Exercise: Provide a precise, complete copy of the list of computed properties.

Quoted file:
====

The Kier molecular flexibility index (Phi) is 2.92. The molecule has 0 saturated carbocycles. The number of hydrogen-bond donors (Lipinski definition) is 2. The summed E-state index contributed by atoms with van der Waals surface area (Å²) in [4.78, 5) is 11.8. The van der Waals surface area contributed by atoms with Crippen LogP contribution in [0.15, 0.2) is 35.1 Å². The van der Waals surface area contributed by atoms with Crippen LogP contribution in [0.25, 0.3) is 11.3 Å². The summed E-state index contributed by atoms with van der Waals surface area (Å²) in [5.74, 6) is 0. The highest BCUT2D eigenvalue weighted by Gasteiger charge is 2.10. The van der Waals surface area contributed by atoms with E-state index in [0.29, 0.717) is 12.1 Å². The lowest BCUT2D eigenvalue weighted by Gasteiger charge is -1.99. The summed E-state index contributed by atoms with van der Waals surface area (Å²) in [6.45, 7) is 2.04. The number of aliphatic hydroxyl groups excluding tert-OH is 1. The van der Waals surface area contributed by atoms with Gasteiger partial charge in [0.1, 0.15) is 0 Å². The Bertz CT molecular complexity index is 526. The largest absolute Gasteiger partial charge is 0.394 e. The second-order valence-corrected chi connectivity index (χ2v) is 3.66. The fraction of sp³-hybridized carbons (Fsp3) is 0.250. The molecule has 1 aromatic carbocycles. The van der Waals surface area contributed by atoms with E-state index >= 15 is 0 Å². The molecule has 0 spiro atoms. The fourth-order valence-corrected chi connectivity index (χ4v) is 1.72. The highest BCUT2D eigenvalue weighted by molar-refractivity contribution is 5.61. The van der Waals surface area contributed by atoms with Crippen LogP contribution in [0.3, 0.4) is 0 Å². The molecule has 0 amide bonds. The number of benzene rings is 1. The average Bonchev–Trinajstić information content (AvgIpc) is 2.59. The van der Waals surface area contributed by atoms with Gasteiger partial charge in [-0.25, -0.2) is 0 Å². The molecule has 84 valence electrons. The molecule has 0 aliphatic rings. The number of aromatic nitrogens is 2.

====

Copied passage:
The Kier molecular flexibility index (Phi) is 2.92. The molecule has 0 saturated carbocycles. The number of hydrogen-bond donors (Lipinski definition) is 2. The summed E-state index contributed by atoms with van der Waals surface area (Å²) in [4.78, 5) is 11.8. The van der Waals surface area contributed by atoms with Crippen LogP contribution in [0.15, 0.2) is 35.1 Å². The van der Waals surface area contributed by atoms with Crippen LogP contribution in [0.25, 0.3) is 11.3 Å². The summed E-state index contributed by atoms with van der Waals surface area (Å²) in [5.74, 6) is 0. The highest BCUT2D eigenvalue weighted by Gasteiger charge is 2.10. The van der Waals surface area contributed by atoms with E-state index in [0.29, 0.717) is 12.1 Å². The lowest BCUT2D eigenvalue weighted by Gasteiger charge is -1.99. The summed E-state index contributed by atoms with van der Waals surface area (Å²) in [6.45, 7) is 2.04. The number of aliphatic hydroxyl groups excluding tert-OH is 1. The van der Waals surface area contributed by atoms with Gasteiger partial charge in [0.1, 0.15) is 0 Å². The Bertz CT molecular complexity index is 526. The largest absolute Gasteiger partial charge is 0.394 e. The second-order valence-corrected chi connectivity index (χ2v) is 3.66. The fraction of sp³-hybridized carbons (Fsp3) is 0.250. The molecule has 1 aromatic carbocycles. The van der Waals surface area contributed by atoms with E-state index >= 15 is 0 Å². The molecule has 0 spiro atoms. The fourth-order valence-corrected chi connectivity index (χ4v) is 1.72. The highest BCUT2D eigenvalue weighted by molar-refractivity contribution is 5.61. The van der Waals surface area contributed by atoms with Crippen LogP contribution in [0.3, 0.4) is 0 Å². The molecule has 0 amide bonds. The number of benzene rings is 1. The average Bonchev–Trinajstić information content (AvgIpc) is 2.59. The van der Waals surface area contributed by atoms with Gasteiger partial charge in [-0.25, -0.2) is 0 Å². The molecule has 84 valence electrons. The molecule has 0 aliphatic rings. The number of aromatic nitrogens is 2.